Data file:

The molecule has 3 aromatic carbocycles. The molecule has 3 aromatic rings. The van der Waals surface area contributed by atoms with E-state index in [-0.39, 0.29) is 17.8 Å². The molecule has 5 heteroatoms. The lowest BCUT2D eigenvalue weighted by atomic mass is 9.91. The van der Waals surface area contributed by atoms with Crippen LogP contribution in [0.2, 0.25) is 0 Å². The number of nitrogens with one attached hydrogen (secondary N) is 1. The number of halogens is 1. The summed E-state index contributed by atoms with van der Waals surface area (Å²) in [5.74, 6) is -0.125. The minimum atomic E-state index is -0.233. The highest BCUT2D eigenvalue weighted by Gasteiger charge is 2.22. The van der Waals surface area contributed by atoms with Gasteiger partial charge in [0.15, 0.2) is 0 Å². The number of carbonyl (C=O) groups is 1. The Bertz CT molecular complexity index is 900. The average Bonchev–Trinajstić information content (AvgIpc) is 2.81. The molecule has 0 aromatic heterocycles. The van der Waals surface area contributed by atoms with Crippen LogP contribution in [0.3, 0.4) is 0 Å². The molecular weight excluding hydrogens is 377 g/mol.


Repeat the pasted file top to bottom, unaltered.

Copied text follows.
The molecule has 3 aromatic carbocycles. The molecule has 3 aromatic rings. The van der Waals surface area contributed by atoms with E-state index in [-0.39, 0.29) is 17.8 Å². The molecule has 5 heteroatoms. The lowest BCUT2D eigenvalue weighted by atomic mass is 9.91. The van der Waals surface area contributed by atoms with Crippen LogP contribution in [0.2, 0.25) is 0 Å². The number of nitrogens with one attached hydrogen (secondary N) is 1. The number of halogens is 1. The summed E-state index contributed by atoms with van der Waals surface area (Å²) in [5.74, 6) is -0.125. The minimum atomic E-state index is -0.233. The highest BCUT2D eigenvalue weighted by Gasteiger charge is 2.22. The van der Waals surface area contributed by atoms with Gasteiger partial charge in [0.15, 0.2) is 0 Å². The number of carbonyl (C=O) groups is 1. The Bertz CT molecular complexity index is 900. The average Bonchev–Trinajstić information content (AvgIpc) is 2.81. The molecule has 0 aromatic heterocycles. The van der Waals surface area contributed by atoms with Crippen LogP contribution in [0.3, 0.4) is 0 Å². The molecular weight excluding hydrogens is 377 g/mol.